Red Sox

After giving so much to Red Sox fans, no one deserves the Hall call more than David Ortiz

David Ortiz celebrates on the field after the Red Sox won the 2013 World Series. John Tlumacki/The Boston Globe


David Ortiz’s achievements during his 14 history-altering-in-all-the-good-ways seasons with the Red Sox are accessed easily enough in the highlight reels and box scores tucked away in our minds. (YouTube and Baseball-Reference.com are also helpful, yes.)

So it came as something of a surprise Tuesday when I saw a statistic during MLB Network’s buildup to the announcement of the Cooperstown class of 2022 that didn’t seem quite right, yet was.

The stat: In his 20-year career, the first six spent miscast with the small-ball Minnesota Twins, Ortiz hit 11 regular-season walk-off home runs, and two more in the postseason.

Thirteen walk-off homers, total? That’s a lot, my friends.

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And yet that felt like, oh, approximately 34 shy of how many he seemed to hit during his tenure as — let’s make sure we get his title correct here — the greatest clutch hitter in Red Sox lore, chief exorcist of pinstriped ghosts, and the man who came through, again and again and again when the moment demanded it and 86 years of franchise history suggested we were asking for too much.

Ortiz is the ballplayer who first made Red Sox fans — scarred, cynical, hoping-against-hope Red Sox fans — believe words that another Minnesota athletic expatriate would crystalize after the Celtics’ 2008 championship.

Anything is possible!

Kevin Garnett howled it. Seasons before, David Ortiz made it so.

That’s why it was so satisfying Tuesday to see Ortiz elected to the Hall of Fame in his first year of eligibility, with 77.9 percent of the vote. In his first swing, wasn’t it fitting that Big Papi crushed it?

The news that he had made it – the only player elected by the Baseball Writers’ Association of America this year – didn’t quite trigger a euphoric reaction like, say, WEEI Red Sox voice Dave O’Brien’s “David Ortiz! David Ortiz! David Ortiz!” call of his grand slam that left both the baseball and Tigers outfielder Torii Hunter deposited in the bullpen during the 2013 American League Championship Series.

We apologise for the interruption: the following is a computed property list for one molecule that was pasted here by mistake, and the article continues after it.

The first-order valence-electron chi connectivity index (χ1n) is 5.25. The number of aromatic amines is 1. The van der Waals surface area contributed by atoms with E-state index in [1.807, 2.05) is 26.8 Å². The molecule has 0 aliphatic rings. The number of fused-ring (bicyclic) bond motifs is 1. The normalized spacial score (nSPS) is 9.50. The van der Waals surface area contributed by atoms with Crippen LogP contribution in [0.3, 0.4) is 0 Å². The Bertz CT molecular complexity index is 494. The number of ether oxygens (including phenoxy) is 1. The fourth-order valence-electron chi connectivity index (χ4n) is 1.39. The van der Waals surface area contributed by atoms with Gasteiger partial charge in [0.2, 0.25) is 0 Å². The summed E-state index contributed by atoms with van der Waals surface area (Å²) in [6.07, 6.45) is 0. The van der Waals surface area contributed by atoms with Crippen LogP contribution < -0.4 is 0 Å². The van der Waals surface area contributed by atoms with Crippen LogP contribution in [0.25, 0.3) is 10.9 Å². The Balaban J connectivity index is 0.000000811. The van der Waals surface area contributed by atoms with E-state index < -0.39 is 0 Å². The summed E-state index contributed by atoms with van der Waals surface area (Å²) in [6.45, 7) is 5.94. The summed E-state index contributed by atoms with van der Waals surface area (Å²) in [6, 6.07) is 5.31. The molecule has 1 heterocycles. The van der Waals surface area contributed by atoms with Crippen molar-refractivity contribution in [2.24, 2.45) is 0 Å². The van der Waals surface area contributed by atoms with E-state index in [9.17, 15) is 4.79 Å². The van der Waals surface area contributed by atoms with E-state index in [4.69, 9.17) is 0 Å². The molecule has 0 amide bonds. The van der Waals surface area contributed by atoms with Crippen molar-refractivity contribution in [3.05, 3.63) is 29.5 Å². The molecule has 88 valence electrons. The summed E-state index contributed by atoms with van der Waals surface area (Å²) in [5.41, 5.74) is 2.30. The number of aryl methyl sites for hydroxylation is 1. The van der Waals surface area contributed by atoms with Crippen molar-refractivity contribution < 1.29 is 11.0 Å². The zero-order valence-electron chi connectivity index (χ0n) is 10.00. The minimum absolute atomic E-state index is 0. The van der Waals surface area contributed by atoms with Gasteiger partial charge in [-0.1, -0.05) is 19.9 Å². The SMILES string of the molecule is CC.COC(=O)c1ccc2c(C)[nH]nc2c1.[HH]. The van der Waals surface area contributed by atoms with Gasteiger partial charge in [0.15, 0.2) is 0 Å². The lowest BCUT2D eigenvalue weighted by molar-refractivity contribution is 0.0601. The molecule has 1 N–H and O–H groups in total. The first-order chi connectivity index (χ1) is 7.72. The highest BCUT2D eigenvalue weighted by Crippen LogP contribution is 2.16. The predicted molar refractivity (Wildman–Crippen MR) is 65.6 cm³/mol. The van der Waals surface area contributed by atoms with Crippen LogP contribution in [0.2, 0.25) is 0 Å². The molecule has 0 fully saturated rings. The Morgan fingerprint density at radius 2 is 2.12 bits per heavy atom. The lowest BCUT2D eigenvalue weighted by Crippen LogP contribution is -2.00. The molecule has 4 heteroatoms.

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But truth be told, the reaction here wasn’t that far off, either. Ortiz was the Pied Papi of Baseball, helping to deliver three championships to Fenway and sharing an immeasurable amount of joy. He deserves this. And don’t ever forget how close he came to not making it to this moment after his June 2019 shooting. It’s a blessing that this occasion is not submerged in sadness.

This is how it should be. After Ortiz gave Red Sox fans so many reasons to celebrate through the years, fans now get to celebrate him in the buildup to the induction ceremony July 24.

Because his feats – particularly the walk-off homer in the 12th inning of Game 4 of the 2004 ALCS against the Yankees and the walk-off single in the 14th inning of Game 5, those twin sparks of hope when all seemed lost – are part of Red Sox canon now, it could be easy to forget how implausible his recurring heroics might have seemed when he first began producing them.

The Red Sox have a long history of charismatic, exceptional hitters putting together singularly extraordinary seasons. Carl Yastrzemski, ‘67. Jim Rice, ‘78. Mo Vaughn, ‘95. Ted Williams, in pretty much every season he wasn’t called to serve his country at war. But none could deliver the hits that would bring the Yankees to their knees, or the hits that would clear the bases and the path to the championship at once.

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Now that he’s Cooperstown-bound, I’ll say it with more assurance than I ever have before, and you know I’ve said it before: David Ortiz is the best thing to ever happen to the Red Sox.

Now that the crowning achievement has been bestowed, I keep thinking back to when it all began for Ortiz in Boston. The Twins, with their banjo-hitter fetish, had dismissed him after the 2002 season. The Red Sox brought him in, partially on Pedro Martinez’s recommendation, with some hope that he’d unlock his power, but Jeremy Giambi, the backup first baseman in his own family, got an opportunity before Ortiz did.

Ch. 4 sports producer Joe Giza posted an old clip earlier this week of Ortiz introducing himself to general manager Theo Epstein at 2003 spring training. Epstein, who will join Ortiz in Cooperstown someday, had no idea what he had in Ortiz, or what he’d become. No one would have even thought to dare he’d become this.

Ortiz’s legacy here isn’t all about the walk-off homers, and the other assorted walk-off hits, and all of the tone-setting home runs he walloped early in games (think Game 7 of the ‘04 ALCS). He was so charismatic (has any Boston athlete other than perhaps David Pastrnak made more audacious wardrobe choices that somehow work?) and engaging (he unofficially led the league in bro-hugs at least six straight seasons) that you felt like you knew him even if you never met him. And if you did meet him, chances are he left you smiling at the silliness of that old expression, “Never meet your heroes.”

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Ortiz didn’t just play for Boston or represent Boston, he became Boston. Which is why it was so fitting in the heavy, hazy aftermath of the 2013 Marathon bombings that he was the one who sauntered purposefully to the center of Fenway Park and found just the right words, FCC protocols be damned, to provide some desperately needed, don’t-mess-with-us catharsis.

With his bat and his words, Ortiz always knew how to lift up those around him and carry them to better days. This summer, he’ll get the beautiful day in Cooperstown and the enshrinement deserves. Something tells me we won’t soon forget that speech, either.

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